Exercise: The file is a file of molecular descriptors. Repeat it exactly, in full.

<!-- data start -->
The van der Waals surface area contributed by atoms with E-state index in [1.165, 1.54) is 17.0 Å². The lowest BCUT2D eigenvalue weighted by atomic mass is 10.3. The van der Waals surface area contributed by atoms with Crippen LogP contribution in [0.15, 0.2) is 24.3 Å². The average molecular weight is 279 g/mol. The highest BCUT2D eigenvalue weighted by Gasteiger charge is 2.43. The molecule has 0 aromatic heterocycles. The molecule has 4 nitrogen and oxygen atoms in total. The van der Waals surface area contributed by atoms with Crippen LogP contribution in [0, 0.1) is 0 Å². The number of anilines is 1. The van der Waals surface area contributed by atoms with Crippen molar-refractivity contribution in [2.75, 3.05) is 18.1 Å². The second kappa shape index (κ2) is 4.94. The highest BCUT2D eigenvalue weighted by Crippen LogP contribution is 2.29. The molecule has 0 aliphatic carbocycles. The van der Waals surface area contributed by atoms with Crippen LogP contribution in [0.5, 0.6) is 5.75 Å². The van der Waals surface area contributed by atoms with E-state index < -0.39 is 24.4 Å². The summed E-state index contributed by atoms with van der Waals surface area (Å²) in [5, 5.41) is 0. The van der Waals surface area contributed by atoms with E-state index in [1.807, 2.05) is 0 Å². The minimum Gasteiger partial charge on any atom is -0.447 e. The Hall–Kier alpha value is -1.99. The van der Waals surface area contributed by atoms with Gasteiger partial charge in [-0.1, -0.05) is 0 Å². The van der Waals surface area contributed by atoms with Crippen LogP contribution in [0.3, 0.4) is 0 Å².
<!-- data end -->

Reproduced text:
The van der Waals surface area contributed by atoms with E-state index in [1.165, 1.54) is 17.0 Å². The lowest BCUT2D eigenvalue weighted by atomic mass is 10.3. The van der Waals surface area contributed by atoms with Crippen LogP contribution in [0.15, 0.2) is 24.3 Å². The average molecular weight is 279 g/mol. The highest BCUT2D eigenvalue weighted by Gasteiger charge is 2.43. The molecule has 0 aromatic heterocycles. The molecule has 4 nitrogen and oxygen atoms in total. The van der Waals surface area contributed by atoms with Crippen LogP contribution in [0, 0.1) is 0 Å². The number of anilines is 1. The van der Waals surface area contributed by atoms with Crippen molar-refractivity contribution in [2.75, 3.05) is 18.1 Å². The second kappa shape index (κ2) is 4.94. The highest BCUT2D eigenvalue weighted by Crippen LogP contribution is 2.29. The molecule has 0 aliphatic carbocycles. The van der Waals surface area contributed by atoms with Crippen LogP contribution in [0.5, 0.6) is 5.75 Å². The van der Waals surface area contributed by atoms with E-state index < -0.39 is 24.4 Å². The summed E-state index contributed by atoms with van der Waals surface area (Å²) in [5, 5.41) is 0. The van der Waals surface area contributed by atoms with E-state index in [1.807, 2.05) is 0 Å². The minimum Gasteiger partial charge on any atom is -0.447 e. The Hall–Kier alpha value is -1.99. The van der Waals surface area contributed by atoms with Gasteiger partial charge in [-0.1, -0.05) is 0 Å². The van der Waals surface area contributed by atoms with Crippen LogP contribution in [0.3, 0.4) is 0 Å².